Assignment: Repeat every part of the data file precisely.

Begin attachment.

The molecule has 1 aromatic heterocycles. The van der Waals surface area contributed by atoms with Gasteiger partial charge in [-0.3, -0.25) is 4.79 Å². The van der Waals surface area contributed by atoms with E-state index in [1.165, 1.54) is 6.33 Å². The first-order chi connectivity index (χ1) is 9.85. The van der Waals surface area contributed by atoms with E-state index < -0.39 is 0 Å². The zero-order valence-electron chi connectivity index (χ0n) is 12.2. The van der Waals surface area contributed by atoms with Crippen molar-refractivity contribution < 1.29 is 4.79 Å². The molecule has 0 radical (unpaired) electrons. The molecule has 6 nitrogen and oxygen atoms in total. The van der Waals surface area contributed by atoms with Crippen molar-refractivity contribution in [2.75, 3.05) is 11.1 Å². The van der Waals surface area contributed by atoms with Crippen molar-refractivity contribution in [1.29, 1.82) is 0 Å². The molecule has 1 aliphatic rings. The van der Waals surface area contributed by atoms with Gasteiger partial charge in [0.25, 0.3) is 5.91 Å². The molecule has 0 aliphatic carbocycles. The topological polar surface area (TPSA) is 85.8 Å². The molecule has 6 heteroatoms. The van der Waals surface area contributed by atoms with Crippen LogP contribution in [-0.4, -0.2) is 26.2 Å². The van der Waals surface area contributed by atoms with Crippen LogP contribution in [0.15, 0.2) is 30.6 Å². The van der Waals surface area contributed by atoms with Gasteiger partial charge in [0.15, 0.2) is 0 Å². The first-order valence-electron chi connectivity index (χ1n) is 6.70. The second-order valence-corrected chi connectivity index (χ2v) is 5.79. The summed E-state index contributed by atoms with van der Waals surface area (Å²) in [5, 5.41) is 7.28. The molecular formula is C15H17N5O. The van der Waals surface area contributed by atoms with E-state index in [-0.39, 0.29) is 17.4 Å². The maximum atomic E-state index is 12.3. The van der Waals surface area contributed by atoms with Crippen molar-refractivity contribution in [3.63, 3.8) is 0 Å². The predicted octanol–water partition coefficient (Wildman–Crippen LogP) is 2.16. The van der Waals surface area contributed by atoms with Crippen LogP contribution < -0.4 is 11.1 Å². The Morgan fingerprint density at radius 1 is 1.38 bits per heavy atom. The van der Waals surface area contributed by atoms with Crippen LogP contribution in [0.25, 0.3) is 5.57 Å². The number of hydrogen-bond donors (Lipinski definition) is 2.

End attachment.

The molecule has 1 aromatic heterocycles. The van der Waals surface area contributed by atoms with Gasteiger partial charge in [-0.3, -0.25) is 4.79 Å². The van der Waals surface area contributed by atoms with E-state index in [1.165, 1.54) is 6.33 Å². The first-order chi connectivity index (χ1) is 9.85. The van der Waals surface area contributed by atoms with E-state index < -0.39 is 0 Å². The zero-order valence-electron chi connectivity index (χ0n) is 12.2. The van der Waals surface area contributed by atoms with Crippen molar-refractivity contribution < 1.29 is 4.79 Å². The molecule has 0 radical (unpaired) electrons. The molecule has 6 nitrogen and oxygen atoms in total. The van der Waals surface area contributed by atoms with Crippen molar-refractivity contribution in [2.75, 3.05) is 11.1 Å². The van der Waals surface area contributed by atoms with Crippen molar-refractivity contribution in [1.29, 1.82) is 0 Å². The molecule has 1 aliphatic rings. The van der Waals surface area contributed by atoms with Gasteiger partial charge in [0.25, 0.3) is 5.91 Å². The molecule has 0 aliphatic carbocycles. The topological polar surface area (TPSA) is 85.8 Å². The molecule has 6 heteroatoms. The van der Waals surface area contributed by atoms with Crippen LogP contribution in [-0.4, -0.2) is 26.2 Å². The van der Waals surface area contributed by atoms with Crippen LogP contribution in [0.15, 0.2) is 30.6 Å². The van der Waals surface area contributed by atoms with Gasteiger partial charge in [0.15, 0.2) is 0 Å². The first-order valence-electron chi connectivity index (χ1n) is 6.70. The second-order valence-corrected chi connectivity index (χ2v) is 5.79. The summed E-state index contributed by atoms with van der Waals surface area (Å²) in [5, 5.41) is 7.28. The molecular formula is C15H17N5O. The van der Waals surface area contributed by atoms with E-state index in [-0.39, 0.29) is 17.4 Å². The maximum atomic E-state index is 12.3. The van der Waals surface area contributed by atoms with Crippen molar-refractivity contribution in [3.63, 3.8) is 0 Å². The predicted octanol–water partition coefficient (Wildman–Crippen LogP) is 2.16. The van der Waals surface area contributed by atoms with Crippen LogP contribution < -0.4 is 11.1 Å². The Morgan fingerprint density at radius 1 is 1.38 bits per heavy atom. The van der Waals surface area contributed by atoms with Crippen LogP contribution in [0.25, 0.3) is 5.57 Å². The number of hydrogen-bond donors (Lipinski definition) is 2.